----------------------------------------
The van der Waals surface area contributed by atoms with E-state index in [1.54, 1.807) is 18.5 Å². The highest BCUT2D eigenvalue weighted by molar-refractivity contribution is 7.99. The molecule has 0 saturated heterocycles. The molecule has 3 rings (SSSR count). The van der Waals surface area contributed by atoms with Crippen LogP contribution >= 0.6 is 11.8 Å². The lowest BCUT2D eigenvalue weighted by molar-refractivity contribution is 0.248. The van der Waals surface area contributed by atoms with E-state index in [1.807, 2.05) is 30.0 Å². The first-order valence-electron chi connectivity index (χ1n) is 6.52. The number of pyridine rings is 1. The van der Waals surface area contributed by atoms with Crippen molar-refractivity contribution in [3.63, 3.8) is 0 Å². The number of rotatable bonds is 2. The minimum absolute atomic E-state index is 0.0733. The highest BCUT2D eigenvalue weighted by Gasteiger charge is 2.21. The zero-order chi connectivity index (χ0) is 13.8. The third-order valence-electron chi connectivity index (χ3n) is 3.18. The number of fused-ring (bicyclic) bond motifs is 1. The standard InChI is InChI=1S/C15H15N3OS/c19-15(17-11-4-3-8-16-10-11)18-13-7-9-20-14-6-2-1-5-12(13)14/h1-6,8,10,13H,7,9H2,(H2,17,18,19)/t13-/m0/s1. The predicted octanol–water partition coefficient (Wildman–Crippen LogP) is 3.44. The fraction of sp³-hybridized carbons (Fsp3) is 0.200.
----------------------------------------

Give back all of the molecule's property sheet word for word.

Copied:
The van der Waals surface area contributed by atoms with E-state index in [1.54, 1.807) is 18.5 Å². The highest BCUT2D eigenvalue weighted by molar-refractivity contribution is 7.99. The molecule has 0 saturated heterocycles. The molecule has 3 rings (SSSR count). The van der Waals surface area contributed by atoms with Crippen LogP contribution >= 0.6 is 11.8 Å². The lowest BCUT2D eigenvalue weighted by molar-refractivity contribution is 0.248. The van der Waals surface area contributed by atoms with E-state index in [1.807, 2.05) is 30.0 Å². The first-order valence-electron chi connectivity index (χ1n) is 6.52. The number of pyridine rings is 1. The van der Waals surface area contributed by atoms with Crippen molar-refractivity contribution in [3.63, 3.8) is 0 Å². The number of rotatable bonds is 2. The minimum absolute atomic E-state index is 0.0733. The highest BCUT2D eigenvalue weighted by Gasteiger charge is 2.21. The zero-order chi connectivity index (χ0) is 13.8. The third-order valence-electron chi connectivity index (χ3n) is 3.18. The number of fused-ring (bicyclic) bond motifs is 1. The standard InChI is InChI=1S/C15H15N3OS/c19-15(17-11-4-3-8-16-10-11)18-13-7-9-20-14-6-2-1-5-12(13)14/h1-6,8,10,13H,7,9H2,(H2,17,18,19)/t13-/m0/s1. The predicted octanol–water partition coefficient (Wildman–Crippen LogP) is 3.44. The fraction of sp³-hybridized carbons (Fsp3) is 0.200.